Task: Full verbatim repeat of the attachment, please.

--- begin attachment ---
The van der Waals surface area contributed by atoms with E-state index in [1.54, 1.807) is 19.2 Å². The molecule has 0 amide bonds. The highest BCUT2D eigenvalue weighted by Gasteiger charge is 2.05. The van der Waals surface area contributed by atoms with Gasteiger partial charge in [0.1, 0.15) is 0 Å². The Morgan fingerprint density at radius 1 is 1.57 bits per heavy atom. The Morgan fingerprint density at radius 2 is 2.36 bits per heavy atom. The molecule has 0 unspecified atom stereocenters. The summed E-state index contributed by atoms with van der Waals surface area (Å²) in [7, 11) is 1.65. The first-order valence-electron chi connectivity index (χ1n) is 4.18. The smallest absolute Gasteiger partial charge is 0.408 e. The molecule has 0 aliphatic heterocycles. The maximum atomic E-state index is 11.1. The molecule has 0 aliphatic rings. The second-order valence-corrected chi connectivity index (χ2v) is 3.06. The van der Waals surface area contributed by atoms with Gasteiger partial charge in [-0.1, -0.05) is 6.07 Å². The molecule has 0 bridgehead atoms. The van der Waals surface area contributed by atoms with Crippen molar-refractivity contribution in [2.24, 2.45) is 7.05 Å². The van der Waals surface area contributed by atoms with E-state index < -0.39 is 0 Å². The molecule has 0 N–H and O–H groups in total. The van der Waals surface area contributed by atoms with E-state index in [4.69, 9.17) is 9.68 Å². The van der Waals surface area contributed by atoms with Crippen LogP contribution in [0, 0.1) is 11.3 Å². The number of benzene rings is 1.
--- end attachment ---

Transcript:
The van der Waals surface area contributed by atoms with E-state index in [1.54, 1.807) is 19.2 Å². The molecule has 0 amide bonds. The highest BCUT2D eigenvalue weighted by Gasteiger charge is 2.05. The van der Waals surface area contributed by atoms with Gasteiger partial charge in [0.1, 0.15) is 0 Å². The Morgan fingerprint density at radius 1 is 1.57 bits per heavy atom. The Morgan fingerprint density at radius 2 is 2.36 bits per heavy atom. The molecule has 0 unspecified atom stereocenters. The summed E-state index contributed by atoms with van der Waals surface area (Å²) in [7, 11) is 1.65. The first-order valence-electron chi connectivity index (χ1n) is 4.18. The smallest absolute Gasteiger partial charge is 0.408 e. The molecule has 0 aliphatic heterocycles. The maximum atomic E-state index is 11.1. The molecule has 0 aliphatic rings. The second-order valence-corrected chi connectivity index (χ2v) is 3.06. The van der Waals surface area contributed by atoms with Gasteiger partial charge in [-0.1, -0.05) is 6.07 Å². The molecule has 0 bridgehead atoms. The van der Waals surface area contributed by atoms with Crippen molar-refractivity contribution in [2.24, 2.45) is 7.05 Å². The van der Waals surface area contributed by atoms with E-state index < -0.39 is 0 Å². The molecule has 0 N–H and O–H groups in total. The van der Waals surface area contributed by atoms with E-state index in [4.69, 9.17) is 9.68 Å². The van der Waals surface area contributed by atoms with Crippen LogP contribution in [0, 0.1) is 11.3 Å². The number of benzene rings is 1.